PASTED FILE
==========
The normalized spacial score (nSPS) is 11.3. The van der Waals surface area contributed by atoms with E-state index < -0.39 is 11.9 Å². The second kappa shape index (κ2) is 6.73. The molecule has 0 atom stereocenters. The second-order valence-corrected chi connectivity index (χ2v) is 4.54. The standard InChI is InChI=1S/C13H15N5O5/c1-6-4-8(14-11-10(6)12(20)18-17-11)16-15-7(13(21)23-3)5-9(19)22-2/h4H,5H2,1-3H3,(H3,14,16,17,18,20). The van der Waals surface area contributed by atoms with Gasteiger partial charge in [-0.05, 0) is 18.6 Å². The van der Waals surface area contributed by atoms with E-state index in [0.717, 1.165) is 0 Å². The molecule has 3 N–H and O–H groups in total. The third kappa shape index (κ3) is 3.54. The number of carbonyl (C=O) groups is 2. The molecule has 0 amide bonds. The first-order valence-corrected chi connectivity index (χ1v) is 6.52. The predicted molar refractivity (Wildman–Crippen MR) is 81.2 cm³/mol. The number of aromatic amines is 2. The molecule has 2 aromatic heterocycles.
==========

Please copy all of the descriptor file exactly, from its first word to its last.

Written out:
The normalized spacial score (nSPS) is 11.3. The van der Waals surface area contributed by atoms with E-state index < -0.39 is 11.9 Å². The second kappa shape index (κ2) is 6.73. The molecule has 0 atom stereocenters. The second-order valence-corrected chi connectivity index (χ2v) is 4.54. The standard InChI is InChI=1S/C13H15N5O5/c1-6-4-8(14-11-10(6)12(20)18-17-11)16-15-7(13(21)23-3)5-9(19)22-2/h4H,5H2,1-3H3,(H3,14,16,17,18,20). The van der Waals surface area contributed by atoms with Gasteiger partial charge in [-0.05, 0) is 18.6 Å². The van der Waals surface area contributed by atoms with E-state index in [0.717, 1.165) is 0 Å². The molecule has 3 N–H and O–H groups in total. The third kappa shape index (κ3) is 3.54. The number of carbonyl (C=O) groups is 2. The molecule has 0 amide bonds. The first-order valence-corrected chi connectivity index (χ1v) is 6.52. The predicted molar refractivity (Wildman–Crippen MR) is 81.2 cm³/mol. The number of aromatic amines is 2. The molecule has 2 aromatic heterocycles.